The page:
Bluefield Daily Telegraph, Bluefield, WV

Local News

May 17, 2014

Rabid skunk reported near Tazewell-Russell County line

WARDELL — A skunk collected recently from the Wardell area of Russell County near the Russell-Tazewell County line near Southwest Virginia Community College has tested positive for rabies.

 This is the first confirmed case of animal rabies in Russell County and in the Cumberland Plateau Health District this year, health officials said.

No known human exposures have been connected to this skunk, which was collected May 8. Livestock have been reported as being exposed, health officials said.

 Anyone who may have been exposed to a suspected rabid animal who has pets that may have been exposed to a suspected rabid animal, or knows of any possible exposures should immediately notify the Russell County Health Department at 276-889-7621, Tazewell County Health Department at 276-988-5585, Russell County Animal Control at 276-889-8098 or the Tazewell County Animal Control at 276-988-1160.

The best way to prevent the spread of rabies is to vaccinate your dogs and cats, plus ferrets and livestock and keep those vaccinations up to date, health officials said. Virginia law requires that all dogs and cats 4 months of age and older be vaccinated for rabies by a licensed veterinarian, and that vaccinations be kept current.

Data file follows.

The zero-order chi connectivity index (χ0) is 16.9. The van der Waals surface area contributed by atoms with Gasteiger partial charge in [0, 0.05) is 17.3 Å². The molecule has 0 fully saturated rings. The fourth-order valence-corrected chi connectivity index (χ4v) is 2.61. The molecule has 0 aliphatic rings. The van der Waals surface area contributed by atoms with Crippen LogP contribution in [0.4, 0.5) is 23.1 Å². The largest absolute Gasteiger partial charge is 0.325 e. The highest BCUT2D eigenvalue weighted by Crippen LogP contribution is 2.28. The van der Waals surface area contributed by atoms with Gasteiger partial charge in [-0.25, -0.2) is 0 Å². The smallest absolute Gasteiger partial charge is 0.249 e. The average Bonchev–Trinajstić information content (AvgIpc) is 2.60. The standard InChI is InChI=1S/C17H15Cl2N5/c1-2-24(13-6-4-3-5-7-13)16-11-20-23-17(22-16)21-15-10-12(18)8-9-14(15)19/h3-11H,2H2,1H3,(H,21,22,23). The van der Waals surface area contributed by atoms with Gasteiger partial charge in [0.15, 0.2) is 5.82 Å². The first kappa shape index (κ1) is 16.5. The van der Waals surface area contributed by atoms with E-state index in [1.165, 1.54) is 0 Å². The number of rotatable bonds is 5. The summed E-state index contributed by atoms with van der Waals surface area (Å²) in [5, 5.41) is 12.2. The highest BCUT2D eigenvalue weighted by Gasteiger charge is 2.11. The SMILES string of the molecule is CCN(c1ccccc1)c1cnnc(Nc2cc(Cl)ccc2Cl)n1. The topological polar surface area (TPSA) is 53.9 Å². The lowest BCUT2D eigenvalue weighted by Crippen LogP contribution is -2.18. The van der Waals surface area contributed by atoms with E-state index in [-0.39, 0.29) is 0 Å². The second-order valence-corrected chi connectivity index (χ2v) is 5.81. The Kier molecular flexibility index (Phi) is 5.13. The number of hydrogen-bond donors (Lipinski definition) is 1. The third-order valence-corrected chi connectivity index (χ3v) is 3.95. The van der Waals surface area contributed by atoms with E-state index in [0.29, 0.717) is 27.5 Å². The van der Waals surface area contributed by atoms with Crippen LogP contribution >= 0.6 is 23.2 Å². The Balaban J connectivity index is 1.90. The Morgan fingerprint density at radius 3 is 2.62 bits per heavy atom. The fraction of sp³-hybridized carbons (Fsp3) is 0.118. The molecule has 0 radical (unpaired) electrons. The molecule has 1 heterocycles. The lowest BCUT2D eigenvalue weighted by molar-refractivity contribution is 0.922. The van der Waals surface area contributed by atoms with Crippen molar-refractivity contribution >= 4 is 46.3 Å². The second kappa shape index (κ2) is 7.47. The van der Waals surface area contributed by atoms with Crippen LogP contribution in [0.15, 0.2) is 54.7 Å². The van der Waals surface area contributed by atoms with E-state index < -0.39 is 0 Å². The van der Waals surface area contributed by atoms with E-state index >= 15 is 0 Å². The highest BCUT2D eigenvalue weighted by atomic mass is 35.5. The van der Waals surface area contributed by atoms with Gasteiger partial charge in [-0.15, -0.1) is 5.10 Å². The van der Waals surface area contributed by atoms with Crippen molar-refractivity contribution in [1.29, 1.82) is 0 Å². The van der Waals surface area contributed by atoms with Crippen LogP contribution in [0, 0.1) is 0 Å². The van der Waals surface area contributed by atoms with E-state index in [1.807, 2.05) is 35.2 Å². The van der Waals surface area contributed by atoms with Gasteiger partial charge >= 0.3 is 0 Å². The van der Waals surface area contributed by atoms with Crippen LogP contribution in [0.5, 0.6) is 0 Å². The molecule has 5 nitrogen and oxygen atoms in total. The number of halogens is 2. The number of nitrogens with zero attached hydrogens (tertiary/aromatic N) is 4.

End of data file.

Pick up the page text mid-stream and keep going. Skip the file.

The rabies virus is found mainly in the saliva and brain tissue of infected animals. It is most often transmitted when an infected animal bites another animal or human and the saliva gets into the wound.

“Rabies can be prevented in humans who have been exposed to the virus with appropriate post-exposure treatment, but once symptoms develop it is almost always fatal,” said Melody Counts, M.D., director for the Cumberland Plateau Health District. “We must begin treatment immediately if people have been exposed.”

Managing rabies exposures in pets or other animals varies depending on the species of animal and its vaccination history. Prompt notification is also critical to help limit the spread of the disease among animals.

In addition to vaccination, the Cumberland Plateau Health District strongly advises that people take these steps to protect family members and pets from rabies:

• Avoid contact with wild animals or stray cats and dogs.

• Do not feed wild animals or stray cats and dogs.

• Report stray animals to your local animal control agency.

• Eliminate outdoor food sources around the home.

•Keep pets confined to your property or walk them on a leash.

For more information, visit

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